Former Prairie du Chien student enjoying acting career

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Amy Malcom in a scene in “Southern Gothic” with Windy City Playhouse in 2019. (Photo submitted)

 

By Ted Pennekamp

 

A Prairie du Chien High School alumnus has made a nice career for herself in the somewhat unusual vocation of actress, and text and vocal coach. Amy Malcom, a 2004 graduate, said acting is challenging but can also be quite gratifying.

“Acting is a very hard but yet very rewarding career,” said Amy, a Chicago based actress. “Not every gig is fun, not every cast gets along. Remember, it’s still a job. It’s not who you are, but what you do. Find other things you are passionate about and do those as well so you’re not relying on just theatre/acting to fill you up. Because it won’t. It’s a very fickle career. But, those gigs where everything comes into place are just magical and remind you why you keep at it. You will hear so many no’s but that makes the yes’s that much more worth it. Let the no’s drive you towards the yes’s.”

Amy is based in Chicago but has also worked regionally on occasion. Last year, she was in a production that was in Forbes Magazine because of its interesting and unique style of “immersive theatre” that has taken over the theatre scene. An almost fully functional home was built inside the theatre that audiences could walk room to room in as the play was happening in real time. It was about a party gone wrong in Georgia in 1962 called “Southern Gothic.” It recently closed after running at Windy City Playhouse for two years.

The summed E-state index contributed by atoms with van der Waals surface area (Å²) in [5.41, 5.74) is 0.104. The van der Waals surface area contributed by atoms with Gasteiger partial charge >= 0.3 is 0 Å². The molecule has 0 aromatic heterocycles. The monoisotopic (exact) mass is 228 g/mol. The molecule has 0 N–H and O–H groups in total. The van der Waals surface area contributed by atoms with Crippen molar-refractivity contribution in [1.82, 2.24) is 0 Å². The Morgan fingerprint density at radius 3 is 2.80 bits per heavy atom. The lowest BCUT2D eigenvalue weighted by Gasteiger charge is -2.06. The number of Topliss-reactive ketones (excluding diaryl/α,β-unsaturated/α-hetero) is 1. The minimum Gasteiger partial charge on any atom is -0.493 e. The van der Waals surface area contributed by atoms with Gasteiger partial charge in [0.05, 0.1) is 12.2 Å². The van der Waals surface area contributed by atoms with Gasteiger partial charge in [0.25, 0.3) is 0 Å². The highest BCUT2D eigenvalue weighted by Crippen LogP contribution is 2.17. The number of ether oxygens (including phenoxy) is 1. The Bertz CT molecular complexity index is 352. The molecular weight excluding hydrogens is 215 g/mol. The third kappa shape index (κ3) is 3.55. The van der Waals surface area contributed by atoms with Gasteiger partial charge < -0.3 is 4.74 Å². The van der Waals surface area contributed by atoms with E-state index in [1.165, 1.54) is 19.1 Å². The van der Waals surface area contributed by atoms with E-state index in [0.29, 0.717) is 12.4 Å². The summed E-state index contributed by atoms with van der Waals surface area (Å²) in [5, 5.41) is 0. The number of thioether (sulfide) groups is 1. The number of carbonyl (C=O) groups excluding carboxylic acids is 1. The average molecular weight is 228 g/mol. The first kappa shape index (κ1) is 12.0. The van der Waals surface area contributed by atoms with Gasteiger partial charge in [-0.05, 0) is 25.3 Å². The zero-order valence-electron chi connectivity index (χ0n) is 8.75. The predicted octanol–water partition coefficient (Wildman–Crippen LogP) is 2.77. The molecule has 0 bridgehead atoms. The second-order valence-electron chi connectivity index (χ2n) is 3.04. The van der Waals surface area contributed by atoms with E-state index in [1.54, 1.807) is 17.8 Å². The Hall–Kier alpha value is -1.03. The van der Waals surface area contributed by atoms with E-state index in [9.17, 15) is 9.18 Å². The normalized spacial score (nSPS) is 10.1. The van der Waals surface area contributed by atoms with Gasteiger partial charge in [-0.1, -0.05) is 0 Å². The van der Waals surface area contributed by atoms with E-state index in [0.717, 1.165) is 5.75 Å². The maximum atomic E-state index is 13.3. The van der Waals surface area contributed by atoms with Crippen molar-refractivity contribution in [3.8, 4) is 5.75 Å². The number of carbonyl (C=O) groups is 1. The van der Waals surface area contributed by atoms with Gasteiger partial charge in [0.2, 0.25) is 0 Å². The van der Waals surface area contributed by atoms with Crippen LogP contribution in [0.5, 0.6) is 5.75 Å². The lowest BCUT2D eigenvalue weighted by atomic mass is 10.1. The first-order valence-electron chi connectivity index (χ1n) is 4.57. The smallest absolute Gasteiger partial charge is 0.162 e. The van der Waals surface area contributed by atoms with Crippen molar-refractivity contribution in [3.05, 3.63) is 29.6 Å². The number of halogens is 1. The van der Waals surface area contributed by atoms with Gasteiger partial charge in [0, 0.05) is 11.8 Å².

“I was an actor in the production for six months,” said Amy. “After that, I found out I was pregnant and started working behind the scenes as a text and vocal coach for two different Shakespeare productions. These are two other passions of mine. I help actors sound good and be understood in a healthy way.”

Other productions Amy has been involved in include “Two Gentlemen of Verona,” Twelfth Night,” “Happy Now?,” “A Christmas Carol,” “Charlotte’s Web,” Loose Knit,” “The Liar,” and many others.